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Colourful Cauliflowers the New Trend in Australia

Colourful Cauliflowers the New Trend in Australia


Colourful Cauliflowers the New Trend in Australia

Article by: Hari Yellina (Orchard Tech)

Fresh Select grow purple cauliflowers in the Werribee food bowl. According to Chief Executive John Said, consumers want to try something different, and supermarkets are accepting that different colours would attract sales. Everyone is looking for that different product, and the rainbow is one way to start. Breeders around the world have looked at it as a novel process, but now it’s becoming mainstream. Colours are fun, they attract attention and awareness. Dietician Simone Austin said eating a variety of colours increased the number of nutrients the human body can absorb.

Any colours in vegetables, but particularly the purples and dark greens show that they have got lots of antioxidants in them and antioxidants are particularly good for us. According to Said, the purple vegetable’s success has enabled the company to expand into trials with green and orange varieties. White cauliflower used to be the only option.  The coloured cauliflowers, like the white variety, are members of the cruciferous vegetable family.  They have a similar texture and taste—mild, sweet, and nutty.  The major difference is their colour and with colour, a slight difference in nutritional value.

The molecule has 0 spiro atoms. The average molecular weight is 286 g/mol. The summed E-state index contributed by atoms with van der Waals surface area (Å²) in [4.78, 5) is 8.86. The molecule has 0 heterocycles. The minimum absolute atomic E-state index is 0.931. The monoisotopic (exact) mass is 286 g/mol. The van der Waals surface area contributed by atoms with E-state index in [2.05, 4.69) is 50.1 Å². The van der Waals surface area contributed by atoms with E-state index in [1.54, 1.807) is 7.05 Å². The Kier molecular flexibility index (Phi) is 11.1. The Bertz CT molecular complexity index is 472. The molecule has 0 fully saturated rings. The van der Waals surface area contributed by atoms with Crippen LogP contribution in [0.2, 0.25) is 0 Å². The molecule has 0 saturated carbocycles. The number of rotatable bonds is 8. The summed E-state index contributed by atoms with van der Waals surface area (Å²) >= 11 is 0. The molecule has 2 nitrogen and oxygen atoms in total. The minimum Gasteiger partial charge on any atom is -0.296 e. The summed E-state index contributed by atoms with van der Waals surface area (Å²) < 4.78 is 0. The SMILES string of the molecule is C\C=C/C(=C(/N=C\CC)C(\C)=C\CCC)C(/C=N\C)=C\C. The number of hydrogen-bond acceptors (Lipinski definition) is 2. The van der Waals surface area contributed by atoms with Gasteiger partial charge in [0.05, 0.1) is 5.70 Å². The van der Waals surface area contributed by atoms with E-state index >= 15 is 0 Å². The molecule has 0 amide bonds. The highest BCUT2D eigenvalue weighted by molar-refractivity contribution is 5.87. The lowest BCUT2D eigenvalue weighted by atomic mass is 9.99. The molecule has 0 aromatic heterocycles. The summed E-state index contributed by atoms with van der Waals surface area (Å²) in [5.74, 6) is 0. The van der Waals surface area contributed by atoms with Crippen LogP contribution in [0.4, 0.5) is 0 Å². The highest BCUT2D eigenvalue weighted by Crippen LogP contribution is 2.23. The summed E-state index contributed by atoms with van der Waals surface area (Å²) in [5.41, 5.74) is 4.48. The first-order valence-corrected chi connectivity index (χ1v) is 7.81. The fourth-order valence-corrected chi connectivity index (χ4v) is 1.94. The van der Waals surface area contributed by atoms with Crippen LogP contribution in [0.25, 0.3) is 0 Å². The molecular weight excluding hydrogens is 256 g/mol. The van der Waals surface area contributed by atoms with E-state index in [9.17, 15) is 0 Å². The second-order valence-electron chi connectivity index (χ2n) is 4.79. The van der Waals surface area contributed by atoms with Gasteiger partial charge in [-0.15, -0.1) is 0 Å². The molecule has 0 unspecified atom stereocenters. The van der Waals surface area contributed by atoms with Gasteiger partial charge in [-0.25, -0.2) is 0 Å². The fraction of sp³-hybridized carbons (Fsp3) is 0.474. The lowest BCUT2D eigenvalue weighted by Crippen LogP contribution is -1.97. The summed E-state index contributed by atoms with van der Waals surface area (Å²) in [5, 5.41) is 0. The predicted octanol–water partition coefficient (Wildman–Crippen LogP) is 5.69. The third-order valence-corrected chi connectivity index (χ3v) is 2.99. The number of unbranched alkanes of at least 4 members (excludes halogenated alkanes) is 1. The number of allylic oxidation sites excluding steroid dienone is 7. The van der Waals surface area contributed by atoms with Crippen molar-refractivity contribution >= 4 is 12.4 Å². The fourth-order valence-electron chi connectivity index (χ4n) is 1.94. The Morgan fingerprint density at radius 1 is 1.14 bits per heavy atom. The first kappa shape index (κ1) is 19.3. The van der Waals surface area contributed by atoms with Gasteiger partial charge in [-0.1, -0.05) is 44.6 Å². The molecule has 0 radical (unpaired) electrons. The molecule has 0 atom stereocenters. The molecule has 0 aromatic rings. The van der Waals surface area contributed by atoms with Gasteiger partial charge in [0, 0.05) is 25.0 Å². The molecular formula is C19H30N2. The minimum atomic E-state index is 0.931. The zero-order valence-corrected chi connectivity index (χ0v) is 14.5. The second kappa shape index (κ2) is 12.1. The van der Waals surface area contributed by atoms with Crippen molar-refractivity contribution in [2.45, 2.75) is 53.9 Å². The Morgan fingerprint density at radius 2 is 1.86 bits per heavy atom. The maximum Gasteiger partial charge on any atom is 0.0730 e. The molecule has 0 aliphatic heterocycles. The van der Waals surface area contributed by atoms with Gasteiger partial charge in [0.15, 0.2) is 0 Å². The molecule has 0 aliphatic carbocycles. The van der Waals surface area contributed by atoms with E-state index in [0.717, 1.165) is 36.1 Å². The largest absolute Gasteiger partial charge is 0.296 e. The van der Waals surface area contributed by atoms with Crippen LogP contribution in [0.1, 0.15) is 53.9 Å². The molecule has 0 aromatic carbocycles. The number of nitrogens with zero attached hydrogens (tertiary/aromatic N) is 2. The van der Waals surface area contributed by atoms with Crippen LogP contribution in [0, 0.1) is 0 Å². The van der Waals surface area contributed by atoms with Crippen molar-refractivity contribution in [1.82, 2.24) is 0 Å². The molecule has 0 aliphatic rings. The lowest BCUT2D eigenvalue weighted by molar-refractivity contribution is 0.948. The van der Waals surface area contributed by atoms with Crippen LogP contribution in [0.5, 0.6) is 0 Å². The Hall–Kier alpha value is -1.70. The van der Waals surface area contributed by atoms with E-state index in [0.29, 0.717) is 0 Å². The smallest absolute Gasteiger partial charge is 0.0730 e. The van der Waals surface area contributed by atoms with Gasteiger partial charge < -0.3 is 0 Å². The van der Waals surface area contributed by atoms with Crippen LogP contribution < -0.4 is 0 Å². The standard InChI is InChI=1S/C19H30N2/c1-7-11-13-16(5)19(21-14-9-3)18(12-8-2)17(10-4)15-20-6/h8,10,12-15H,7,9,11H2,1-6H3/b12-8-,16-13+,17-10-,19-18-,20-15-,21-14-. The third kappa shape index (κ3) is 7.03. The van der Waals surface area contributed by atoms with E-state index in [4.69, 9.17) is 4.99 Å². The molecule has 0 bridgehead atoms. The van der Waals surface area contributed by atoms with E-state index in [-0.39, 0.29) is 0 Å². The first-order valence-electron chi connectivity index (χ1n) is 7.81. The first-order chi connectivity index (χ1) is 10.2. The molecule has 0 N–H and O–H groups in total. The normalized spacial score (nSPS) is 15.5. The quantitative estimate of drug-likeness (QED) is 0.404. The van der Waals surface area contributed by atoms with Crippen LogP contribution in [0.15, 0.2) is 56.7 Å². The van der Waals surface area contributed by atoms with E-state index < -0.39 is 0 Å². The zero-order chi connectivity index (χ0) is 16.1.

White cauliflower matures creamy white if the head is void of direct sunlight.  Older cultivars need to be blanched (inner leaves are tied loosely over the small heads to reduce the amount of light penetration) to prevent the sun from turning white cauliflower to yellow.  Newer cultivars are self-blanching as the plants produce inner leaves that hug the heads tightly preventing light penetration.  No blanching is required for the colourful varieties. Purple cauliflower gets its colour from anthocyanin, a naturally occurring phytochemical that is also found in other red, blue, or purple fruits and vegetables, as well as red wine. 

Carotenoids are responsible for the colour of orange cauliflower; carotenoids are also found in carrots, squash, and other yellow vegetables and fruits. Orange cauliflower actually came about as a genetic mutation that allows it to hold more beta carotene than its white counterpart.  Green cauliflower, also known as broccoflower, is a hybrid of broccoli and cauliflower.  Green cauliflower contains more beta carotene than white cauliflower, but less than broccoli.